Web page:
Issue: Sun Science Stamps
Item Number: 480800
Denomination & Type of Issue: First-Class Mail Forever
Format: Pane of 20 (10 designs)
Issue Date & City: June 18, 2021, Greenbelt MD 20770
Art Director: Antonio Alcalá, Alexandria VA
Designer: Antonio Alcalá, Alexandria VA
Existing Art: NASA/Solar Dynamic Observatory
Modeler: Sandra Lane / Michelle Finn
Manufacturing Process: Flexographic, Foil Stamping
Printer: Banknote Corporation of America
Press Type: Gallus RCS
Stamps per Pane: 20
Print Quantity: 30,000,000 stamps
Paper Type: Phosphor, Block Tag
Adhesive Type: Pressure-sensitive
Colors: Black, Cyan, Magenta, Yellow
Stamp Orientation: Vertical
Image Area (w x h): 1.085 x 1.085 in. / 27.559 x 27.559 mm
Overall Size (w x h): 1.225 x 1.225 in. / 31.115 x 31.115 mm
Full Pane Size (w x h): 7.12 x 6.25 in. / 180.848 x 158.750 mm
Press Sheets Size (w x h): 21.360 x 12.500 in. / 542.544 x 317.500 mm
Plate Size: 120 stamps per revolution
Plate Numbers: “B” followed by four (4) single digits in bottom two corners
Front: Header: Sun Science • Plate number in bottom two corners
Back: ©2021 USPS • USPS logo • 2 barcodes (480800) • Plate position diagram (6) • Promotional text
On June 18, 2021 in Greenbelt, MD, the United States Postal Service® will issue the Sun Science stamps (Forever® priced at the First-Class Mail® rate) in 10 designs, in a pressure-sensitive adhesive (PSA) pane of 20 stamps (Item 480800). The stamps will go on sale nationwide June 18, 2021, and must not be sold or canceled before the first-day-of-issue.
The Sun Science stamps highlight stunning images of the Sun that celebrate the science behind the ongoing exploration of our nearest star. The striking colors do not represent the actual colors of the Sun as perceived by human eyesight. Instead, each image is colorized by NASA according to different wavelengths that reveal or highlight specific features of the Sun’s activity. Art director Antonio Alcalá designed the stamps with digital images from NASA’s Solar Dynamics Observatory, a spacecraft launched in February 2010 to keep a constant watch on the Sun from geosynchronous orbit over its ground station in New Mexico.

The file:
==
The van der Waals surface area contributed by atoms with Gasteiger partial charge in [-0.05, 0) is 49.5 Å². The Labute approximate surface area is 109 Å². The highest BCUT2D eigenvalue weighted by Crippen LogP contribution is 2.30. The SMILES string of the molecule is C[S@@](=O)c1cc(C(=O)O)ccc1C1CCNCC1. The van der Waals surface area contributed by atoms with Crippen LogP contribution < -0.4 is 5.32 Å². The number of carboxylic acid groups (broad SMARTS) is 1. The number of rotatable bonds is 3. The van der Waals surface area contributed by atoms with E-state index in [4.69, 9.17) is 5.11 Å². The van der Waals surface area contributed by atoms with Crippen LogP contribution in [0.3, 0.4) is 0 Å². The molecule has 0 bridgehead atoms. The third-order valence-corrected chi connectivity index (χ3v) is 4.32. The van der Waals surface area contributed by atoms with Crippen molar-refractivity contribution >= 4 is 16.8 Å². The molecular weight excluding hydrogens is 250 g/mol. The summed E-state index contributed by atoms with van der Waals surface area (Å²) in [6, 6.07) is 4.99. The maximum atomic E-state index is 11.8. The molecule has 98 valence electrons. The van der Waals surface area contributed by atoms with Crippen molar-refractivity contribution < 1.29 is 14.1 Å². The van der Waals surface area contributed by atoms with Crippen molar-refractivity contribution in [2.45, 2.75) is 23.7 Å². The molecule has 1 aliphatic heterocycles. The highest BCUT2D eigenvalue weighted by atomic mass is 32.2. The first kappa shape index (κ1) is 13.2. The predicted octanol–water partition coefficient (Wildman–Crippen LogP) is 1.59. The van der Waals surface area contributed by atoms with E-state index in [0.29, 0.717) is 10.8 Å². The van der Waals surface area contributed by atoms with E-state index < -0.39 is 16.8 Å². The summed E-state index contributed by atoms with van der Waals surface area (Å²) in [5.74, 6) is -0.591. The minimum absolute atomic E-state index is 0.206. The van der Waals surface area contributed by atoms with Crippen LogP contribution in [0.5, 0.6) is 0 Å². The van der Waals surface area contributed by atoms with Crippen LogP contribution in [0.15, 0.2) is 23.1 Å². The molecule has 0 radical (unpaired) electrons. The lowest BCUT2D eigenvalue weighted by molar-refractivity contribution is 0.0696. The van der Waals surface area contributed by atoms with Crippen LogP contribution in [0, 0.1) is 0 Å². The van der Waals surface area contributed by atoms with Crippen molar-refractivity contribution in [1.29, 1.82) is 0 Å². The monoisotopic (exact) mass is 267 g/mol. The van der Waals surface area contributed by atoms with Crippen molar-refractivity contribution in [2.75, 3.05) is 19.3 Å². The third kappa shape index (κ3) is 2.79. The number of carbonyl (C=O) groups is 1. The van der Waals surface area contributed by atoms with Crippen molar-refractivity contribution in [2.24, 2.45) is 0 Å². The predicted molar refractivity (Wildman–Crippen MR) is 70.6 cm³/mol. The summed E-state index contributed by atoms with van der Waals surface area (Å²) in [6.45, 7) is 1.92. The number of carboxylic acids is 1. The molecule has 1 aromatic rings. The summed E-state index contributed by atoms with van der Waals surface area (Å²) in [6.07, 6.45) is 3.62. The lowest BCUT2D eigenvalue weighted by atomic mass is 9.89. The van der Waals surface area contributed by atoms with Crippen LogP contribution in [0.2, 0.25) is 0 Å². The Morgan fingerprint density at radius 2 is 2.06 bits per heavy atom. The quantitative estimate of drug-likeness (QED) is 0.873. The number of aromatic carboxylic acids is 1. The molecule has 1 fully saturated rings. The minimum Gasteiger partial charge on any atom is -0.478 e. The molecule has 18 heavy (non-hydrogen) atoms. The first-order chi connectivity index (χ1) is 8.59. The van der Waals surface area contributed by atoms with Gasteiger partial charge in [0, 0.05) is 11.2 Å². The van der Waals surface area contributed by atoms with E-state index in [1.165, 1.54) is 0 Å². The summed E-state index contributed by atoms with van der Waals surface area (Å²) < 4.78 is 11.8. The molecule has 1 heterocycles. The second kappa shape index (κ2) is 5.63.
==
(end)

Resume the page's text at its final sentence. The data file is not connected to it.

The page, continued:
No automatic distribution.
How to Order the First-Day-of-Issue Postmark:
Customers have 120 days to obtain the first-day-of-issue postmark by mail. They may purchase new stamps at their local Post Office™ or at The Postal Store® website at usps.com/shop. They must affix the stamps to envelopes of their choice, address the envelopes (to themselves or others), and place them in a larger envelope addressed to:
FDOI – Sun Science Stamps
USPS Stamp Fulfillment Services
8300 NE Underground Drive, Suite 300
Kansas City, MO 64144-9900
After applying the first-day-of-issue postmark, the Postal Service™ will return the envelopes through the mail. There is no charge for the postmark up to a quantity of 50. There is a 5-cent charge for each additional postmark over 50. All orders must be postmarked by October 18, 2021.
May 26, 2021
The Science of the Sun Shines Bright
U.S. Postal Service Issues New Forever stamps
The U.S. Postal Service illuminates the light and warmth of our nearest star by highlighting these stunning images of the sun on stamps. These 10 images come from NASA’s Solar Dynamics Observatory, a spacecraft launched in February 2010 to keep a constant watch on the sun.
The stamps were designed by Antonio Alcalá. Each of these photos has been colorized by NASA to correspond with the wavelengths that reveal specific features of the sun’s activity.
News of the stamps is being shared with the hashtag
#NASASunScience and #SunSciencestamps.
Thomas J. Marshall, general counsel and executive vice president, U.S. Postal Service
Dennis Andrucyk, center director, Goddard Space Flight Center, NASA
Dr. C. Alex Young, associate director for science, Heliophysics Science Division, Goddard Space Flight Center, NASA